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Double book review The Rosie Project/ The Rosie Effect


To start off I’ll admit I’m biased as The Rosie Project is probably my second favourite read of all time. In 2013, when everyone else was scratching their head at the new book on their shelves I’d already read my copy, on the publication day no less. But with my interest in Aspergers it was a no brainer. It probably helped that Bill Gates subsequently labelled it as one of his favourite books of all time, which obviously means that I’m highly intelligent too hmmmm.

Whether Don Tillman has Aspergers or not is a mute point, but to me he is simply a clever Mr Bean without the funnies

This is observational humour at it’s best. Welcome to the world of black and white where shades of grey don’t ever make an appearance. If your day is list and routine driven then it makes sense to conduct a full research project on this business of finding a wife, doesn’t It? I’d call this a thinking woman’s romcom, with the hope that readers will come out at the end with more than a good solid read. I even think you’ll find some people you know between the pages……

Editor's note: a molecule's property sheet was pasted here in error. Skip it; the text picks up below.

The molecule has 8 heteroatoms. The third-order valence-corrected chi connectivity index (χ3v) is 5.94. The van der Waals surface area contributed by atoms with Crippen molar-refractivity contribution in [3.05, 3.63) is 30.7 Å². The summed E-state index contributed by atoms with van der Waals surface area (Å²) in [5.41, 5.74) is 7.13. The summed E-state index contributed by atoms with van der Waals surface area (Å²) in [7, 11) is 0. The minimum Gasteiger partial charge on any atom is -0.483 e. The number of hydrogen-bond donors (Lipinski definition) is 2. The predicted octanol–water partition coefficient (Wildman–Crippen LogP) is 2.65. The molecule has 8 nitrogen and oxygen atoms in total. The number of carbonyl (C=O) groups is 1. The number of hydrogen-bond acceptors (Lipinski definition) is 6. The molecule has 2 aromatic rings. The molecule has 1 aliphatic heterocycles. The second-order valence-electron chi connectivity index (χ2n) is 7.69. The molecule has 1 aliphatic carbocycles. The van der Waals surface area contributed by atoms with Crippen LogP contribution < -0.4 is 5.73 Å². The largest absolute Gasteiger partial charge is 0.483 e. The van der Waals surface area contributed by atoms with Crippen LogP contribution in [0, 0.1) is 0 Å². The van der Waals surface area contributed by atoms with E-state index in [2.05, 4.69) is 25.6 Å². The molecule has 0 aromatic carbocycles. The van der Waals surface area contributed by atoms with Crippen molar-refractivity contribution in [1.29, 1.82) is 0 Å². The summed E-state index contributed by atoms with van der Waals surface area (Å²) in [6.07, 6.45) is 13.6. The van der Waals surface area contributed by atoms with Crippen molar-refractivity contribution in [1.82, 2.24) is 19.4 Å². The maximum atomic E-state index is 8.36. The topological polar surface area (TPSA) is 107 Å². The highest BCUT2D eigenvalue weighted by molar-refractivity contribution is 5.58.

There has been lots of media interest in whether there was going to be a follow up and of course with a character so divinely unique there couldn’t but be.

The Rosie Effect is a natural progression from relationship to parenthood, or as Don would put it 1 plus 1 = 3

Graeme Simsion may be following a course followed by many writers, film producers in creating a sequel, but who can blame him. The success of his first book must have been a dream come true. I’m not going to spoil it by giving away the plot, but let’s just say that the shock of Rosie getting pregnant was more a shock to him than his partner. The ending is formulaic in that it’s happy, but when choosing a book of this nature a HEA is given – that’s why we buy them.

For me any book that raises awareness that different is just that: Not right, not wrong – Simply different, will always get my vote of approval. Throughout the books there appears to be no intention to label Don as Autistic and, in fact any reference to his invisible disability is of his own making – Refreshing.